Bio- & Nano-Technology: who should decide and who will pay?

The convergence of biology, computing and robotics is the kernel of the recent progresses that applications from biotechnology to nanotechnology have produced in relation to their perceived opportunities, risks and challenges. Undoubtedly, human progress depend on the introduction and diffusion of novel and paradigm-changing technologies, but these are not neutral and carry with themselves a plethora of un-intended side-effects. These need to be evaluated seriously and discussed beyond the world of the closed laboratory in order to decide which are the innovations that can be supported and proliferate to be not only more useful, but also less risky for human life, health and the ecosystem.

The FGB, in cooperation with IRER and Observa, was the first in Italy to introduce an innovative policy-making experiment on behalf of the Region of Lombardy to involve a wider public of scientists, entrepreneurs cosumers' associations and citizens to discuss their perceptions and opinions about genetically modified foods. The interest of the Giannino Bassetti Foundation (FGB) in these technologies is not recent and has been demonstrated by hosting of a variety of forums on the perceived risks of the use of biotechnology in agriculture and in particular about genetically modified organisms. More recently, such experiment was successfully repeated also with regards to the dangers of nanotechnology. In general, what emerges from the various interventions and arguments put forward by the various proponents and commentators from both sides of the Atlantic is a general feel that indeed humanity is moving in that direction, but there is a subtle grin in relation to the impossibility to minimise the impact of decisions taken beyond popular control and the importance and actuality of these themes.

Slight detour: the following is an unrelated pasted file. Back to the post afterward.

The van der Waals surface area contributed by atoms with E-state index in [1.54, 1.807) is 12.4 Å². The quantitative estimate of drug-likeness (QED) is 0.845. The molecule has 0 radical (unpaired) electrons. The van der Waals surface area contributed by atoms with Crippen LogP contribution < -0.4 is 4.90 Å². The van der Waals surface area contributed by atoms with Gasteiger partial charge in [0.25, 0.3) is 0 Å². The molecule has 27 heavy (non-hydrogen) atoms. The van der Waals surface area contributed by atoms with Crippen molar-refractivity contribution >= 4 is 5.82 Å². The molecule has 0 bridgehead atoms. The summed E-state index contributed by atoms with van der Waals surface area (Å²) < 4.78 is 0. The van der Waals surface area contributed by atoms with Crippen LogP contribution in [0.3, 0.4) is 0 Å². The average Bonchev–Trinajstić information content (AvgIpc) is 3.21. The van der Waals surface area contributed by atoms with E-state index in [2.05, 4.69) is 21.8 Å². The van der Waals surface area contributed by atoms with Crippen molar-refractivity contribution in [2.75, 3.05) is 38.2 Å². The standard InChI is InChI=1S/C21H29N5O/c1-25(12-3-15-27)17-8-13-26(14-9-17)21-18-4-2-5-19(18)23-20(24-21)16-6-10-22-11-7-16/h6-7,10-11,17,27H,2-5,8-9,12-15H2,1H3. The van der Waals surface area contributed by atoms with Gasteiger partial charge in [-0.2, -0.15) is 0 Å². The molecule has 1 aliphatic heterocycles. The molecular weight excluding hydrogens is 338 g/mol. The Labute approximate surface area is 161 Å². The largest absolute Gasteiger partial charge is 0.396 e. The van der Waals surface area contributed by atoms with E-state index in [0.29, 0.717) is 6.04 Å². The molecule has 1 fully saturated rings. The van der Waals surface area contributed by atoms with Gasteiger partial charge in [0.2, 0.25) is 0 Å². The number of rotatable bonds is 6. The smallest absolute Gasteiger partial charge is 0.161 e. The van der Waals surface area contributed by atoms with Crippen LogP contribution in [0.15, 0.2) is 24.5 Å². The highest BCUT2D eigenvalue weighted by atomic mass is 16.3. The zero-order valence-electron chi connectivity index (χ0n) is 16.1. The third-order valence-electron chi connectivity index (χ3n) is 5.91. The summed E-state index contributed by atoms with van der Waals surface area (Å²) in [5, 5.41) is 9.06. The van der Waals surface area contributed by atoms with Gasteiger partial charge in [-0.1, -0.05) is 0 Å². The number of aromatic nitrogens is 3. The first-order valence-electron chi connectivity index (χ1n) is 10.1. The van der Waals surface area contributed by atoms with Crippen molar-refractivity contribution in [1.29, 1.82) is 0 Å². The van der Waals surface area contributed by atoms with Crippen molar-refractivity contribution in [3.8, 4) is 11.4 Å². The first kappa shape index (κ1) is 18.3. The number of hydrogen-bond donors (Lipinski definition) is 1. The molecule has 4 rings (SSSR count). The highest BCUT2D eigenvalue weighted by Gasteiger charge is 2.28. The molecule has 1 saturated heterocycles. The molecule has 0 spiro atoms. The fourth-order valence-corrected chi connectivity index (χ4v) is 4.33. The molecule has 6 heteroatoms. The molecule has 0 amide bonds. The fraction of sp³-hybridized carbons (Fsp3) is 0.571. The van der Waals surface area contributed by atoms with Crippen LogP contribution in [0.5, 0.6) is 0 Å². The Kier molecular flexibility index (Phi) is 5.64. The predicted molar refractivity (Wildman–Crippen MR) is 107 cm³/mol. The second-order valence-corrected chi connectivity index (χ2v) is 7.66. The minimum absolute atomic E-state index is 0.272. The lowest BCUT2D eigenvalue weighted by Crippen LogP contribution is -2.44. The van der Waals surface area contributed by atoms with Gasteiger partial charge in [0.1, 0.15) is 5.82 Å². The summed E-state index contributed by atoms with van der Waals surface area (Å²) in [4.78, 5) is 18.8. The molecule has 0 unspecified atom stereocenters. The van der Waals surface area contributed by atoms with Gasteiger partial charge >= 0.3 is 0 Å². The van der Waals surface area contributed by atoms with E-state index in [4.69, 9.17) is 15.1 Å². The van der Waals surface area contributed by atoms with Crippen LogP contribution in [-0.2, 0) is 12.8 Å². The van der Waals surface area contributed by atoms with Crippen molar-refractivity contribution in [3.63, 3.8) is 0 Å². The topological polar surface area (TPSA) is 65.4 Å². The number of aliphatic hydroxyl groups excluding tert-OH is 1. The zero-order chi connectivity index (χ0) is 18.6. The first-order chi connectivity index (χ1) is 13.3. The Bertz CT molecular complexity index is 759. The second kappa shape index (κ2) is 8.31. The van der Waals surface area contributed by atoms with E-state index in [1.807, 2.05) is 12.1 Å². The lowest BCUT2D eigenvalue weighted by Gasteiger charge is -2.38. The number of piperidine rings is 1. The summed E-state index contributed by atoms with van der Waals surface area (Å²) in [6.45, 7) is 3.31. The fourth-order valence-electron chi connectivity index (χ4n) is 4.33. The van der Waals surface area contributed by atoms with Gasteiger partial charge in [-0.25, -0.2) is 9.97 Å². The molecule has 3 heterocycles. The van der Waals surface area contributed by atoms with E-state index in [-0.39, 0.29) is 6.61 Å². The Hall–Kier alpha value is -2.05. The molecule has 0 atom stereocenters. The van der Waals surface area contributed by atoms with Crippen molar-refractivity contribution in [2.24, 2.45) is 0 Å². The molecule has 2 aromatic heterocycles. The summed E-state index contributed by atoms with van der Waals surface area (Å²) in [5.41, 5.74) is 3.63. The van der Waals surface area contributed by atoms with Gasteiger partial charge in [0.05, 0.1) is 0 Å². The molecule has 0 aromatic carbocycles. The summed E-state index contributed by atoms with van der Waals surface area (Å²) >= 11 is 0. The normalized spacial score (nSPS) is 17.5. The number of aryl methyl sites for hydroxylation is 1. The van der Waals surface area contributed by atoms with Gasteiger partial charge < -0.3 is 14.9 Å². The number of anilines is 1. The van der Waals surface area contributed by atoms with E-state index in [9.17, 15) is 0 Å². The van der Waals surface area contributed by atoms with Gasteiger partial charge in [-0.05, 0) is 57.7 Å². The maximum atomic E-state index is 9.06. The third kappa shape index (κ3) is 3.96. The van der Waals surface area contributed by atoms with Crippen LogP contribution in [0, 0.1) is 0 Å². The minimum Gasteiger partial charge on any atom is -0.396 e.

This is true as far as biotechnology and biomedicine are concerned. Without reducing the role of participatory experiments for the purpose of making policy decisions in this area, it seems that at least as far as these technologies are concerned more is debated than it is understood. The most frequent imaginary of a Frankenstein, or an out of control experiment still dominates the fears of the citizenry and is amongst the barriers of the adoption of such technologies. This is a fair point to make, but it is not the most compelling risk to be addressed while deciding or debating on the desirability or not of biotechnologies and nanotechnologies. Because in both cases the structural transformations to be realised involve the micro-level functioning of the biological processes involved with the creation and sustenance of human life these should be assessed under a radically different lens. Alias for their potential to transform the very same way of working of natural processes in relation to their environment, not as a result of natural selection, but as a consequence of human intervention.

Indeed the issues that need to be taken into account are of more ample spectrum other than just the reductionist Frankenstein argument. The challenges that these technologies pose are wide ranging and need to be addressed in consideration of at least the following elements:

- the decision-making structure in relation to the development, introduction and diffusion of these technologies on a large scale;
- the governance arrangements between the partners involved in their production, utilisation and delivery; and
- the communication of the responsibility for sharing risks and side-effects in case things go wrong.